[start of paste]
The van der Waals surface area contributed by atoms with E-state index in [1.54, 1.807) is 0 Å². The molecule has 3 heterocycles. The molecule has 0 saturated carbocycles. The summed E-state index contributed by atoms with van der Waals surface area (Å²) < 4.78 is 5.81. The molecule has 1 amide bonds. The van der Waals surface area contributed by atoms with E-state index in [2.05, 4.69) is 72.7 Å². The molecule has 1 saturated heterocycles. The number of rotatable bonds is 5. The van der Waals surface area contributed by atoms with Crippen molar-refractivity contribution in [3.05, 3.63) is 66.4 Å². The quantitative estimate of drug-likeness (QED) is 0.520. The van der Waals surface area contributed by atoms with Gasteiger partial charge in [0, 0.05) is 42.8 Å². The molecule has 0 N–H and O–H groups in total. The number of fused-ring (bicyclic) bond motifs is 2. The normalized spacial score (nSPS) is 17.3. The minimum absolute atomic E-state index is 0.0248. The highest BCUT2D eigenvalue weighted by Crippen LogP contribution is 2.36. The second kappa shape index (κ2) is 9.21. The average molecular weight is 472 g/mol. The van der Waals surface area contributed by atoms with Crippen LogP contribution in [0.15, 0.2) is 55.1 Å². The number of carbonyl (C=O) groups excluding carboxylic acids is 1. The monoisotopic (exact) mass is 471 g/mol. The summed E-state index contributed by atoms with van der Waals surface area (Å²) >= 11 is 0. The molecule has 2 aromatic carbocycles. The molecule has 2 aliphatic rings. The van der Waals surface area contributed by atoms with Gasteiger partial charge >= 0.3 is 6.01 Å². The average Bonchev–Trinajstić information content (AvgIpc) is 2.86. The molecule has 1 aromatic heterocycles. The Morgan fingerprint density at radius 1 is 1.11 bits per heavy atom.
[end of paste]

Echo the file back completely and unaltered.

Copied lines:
The van der Waals surface area contributed by atoms with E-state index in [1.54, 1.807) is 0 Å². The molecule has 3 heterocycles. The molecule has 0 saturated carbocycles. The summed E-state index contributed by atoms with van der Waals surface area (Å²) < 4.78 is 5.81. The molecule has 1 amide bonds. The van der Waals surface area contributed by atoms with E-state index in [2.05, 4.69) is 72.7 Å². The molecule has 1 saturated heterocycles. The number of rotatable bonds is 5. The van der Waals surface area contributed by atoms with Crippen molar-refractivity contribution in [3.05, 3.63) is 66.4 Å². The quantitative estimate of drug-likeness (QED) is 0.520. The van der Waals surface area contributed by atoms with Gasteiger partial charge in [0, 0.05) is 42.8 Å². The molecule has 0 N–H and O–H groups in total. The number of fused-ring (bicyclic) bond motifs is 2. The normalized spacial score (nSPS) is 17.3. The minimum absolute atomic E-state index is 0.0248. The highest BCUT2D eigenvalue weighted by Crippen LogP contribution is 2.36. The second kappa shape index (κ2) is 9.21. The average molecular weight is 472 g/mol. The van der Waals surface area contributed by atoms with Crippen LogP contribution in [0.15, 0.2) is 55.1 Å². The number of carbonyl (C=O) groups excluding carboxylic acids is 1. The monoisotopic (exact) mass is 471 g/mol. The summed E-state index contributed by atoms with van der Waals surface area (Å²) >= 11 is 0. The molecule has 2 aromatic carbocycles. The molecule has 2 aliphatic rings. The van der Waals surface area contributed by atoms with Gasteiger partial charge >= 0.3 is 6.01 Å². The average Bonchev–Trinajstić information content (AvgIpc) is 2.86. The molecule has 1 aromatic heterocycles. The Morgan fingerprint density at radius 1 is 1.11 bits per heavy atom.